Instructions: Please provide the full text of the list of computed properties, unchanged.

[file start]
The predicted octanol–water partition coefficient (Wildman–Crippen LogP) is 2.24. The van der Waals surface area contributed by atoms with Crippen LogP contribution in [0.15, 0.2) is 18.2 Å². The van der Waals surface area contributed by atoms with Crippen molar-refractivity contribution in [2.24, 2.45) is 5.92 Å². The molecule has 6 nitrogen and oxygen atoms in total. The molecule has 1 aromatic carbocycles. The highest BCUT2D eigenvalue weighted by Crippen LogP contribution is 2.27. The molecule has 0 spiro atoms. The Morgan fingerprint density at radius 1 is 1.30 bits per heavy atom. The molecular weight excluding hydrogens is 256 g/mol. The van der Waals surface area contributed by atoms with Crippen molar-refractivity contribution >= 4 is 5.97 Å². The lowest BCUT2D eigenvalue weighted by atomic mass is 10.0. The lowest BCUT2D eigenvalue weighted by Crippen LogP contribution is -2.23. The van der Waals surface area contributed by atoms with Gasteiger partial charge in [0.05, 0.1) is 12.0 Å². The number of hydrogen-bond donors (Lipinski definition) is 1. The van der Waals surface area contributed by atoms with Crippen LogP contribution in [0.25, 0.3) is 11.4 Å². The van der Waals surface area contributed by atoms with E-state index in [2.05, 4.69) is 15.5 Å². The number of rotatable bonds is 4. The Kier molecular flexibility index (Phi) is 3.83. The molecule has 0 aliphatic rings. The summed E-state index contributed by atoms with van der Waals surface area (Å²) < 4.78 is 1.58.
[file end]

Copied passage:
The predicted octanol–water partition coefficient (Wildman–Crippen LogP) is 2.24. The van der Waals surface area contributed by atoms with Crippen LogP contribution in [0.15, 0.2) is 18.2 Å². The van der Waals surface area contributed by atoms with Crippen molar-refractivity contribution in [2.24, 2.45) is 5.92 Å². The molecule has 6 nitrogen and oxygen atoms in total. The molecule has 1 aromatic carbocycles. The highest BCUT2D eigenvalue weighted by Crippen LogP contribution is 2.27. The molecule has 0 spiro atoms. The Morgan fingerprint density at radius 1 is 1.30 bits per heavy atom. The molecular weight excluding hydrogens is 256 g/mol. The van der Waals surface area contributed by atoms with Crippen molar-refractivity contribution >= 4 is 5.97 Å². The lowest BCUT2D eigenvalue weighted by atomic mass is 10.0. The lowest BCUT2D eigenvalue weighted by Crippen LogP contribution is -2.23. The van der Waals surface area contributed by atoms with Gasteiger partial charge in [0.05, 0.1) is 12.0 Å². The number of hydrogen-bond donors (Lipinski definition) is 1. The van der Waals surface area contributed by atoms with Crippen LogP contribution in [0.25, 0.3) is 11.4 Å². The van der Waals surface area contributed by atoms with E-state index in [2.05, 4.69) is 15.5 Å². The number of rotatable bonds is 4. The Kier molecular flexibility index (Phi) is 3.83. The molecule has 0 aliphatic rings. The summed E-state index contributed by atoms with van der Waals surface area (Å²) < 4.78 is 1.58.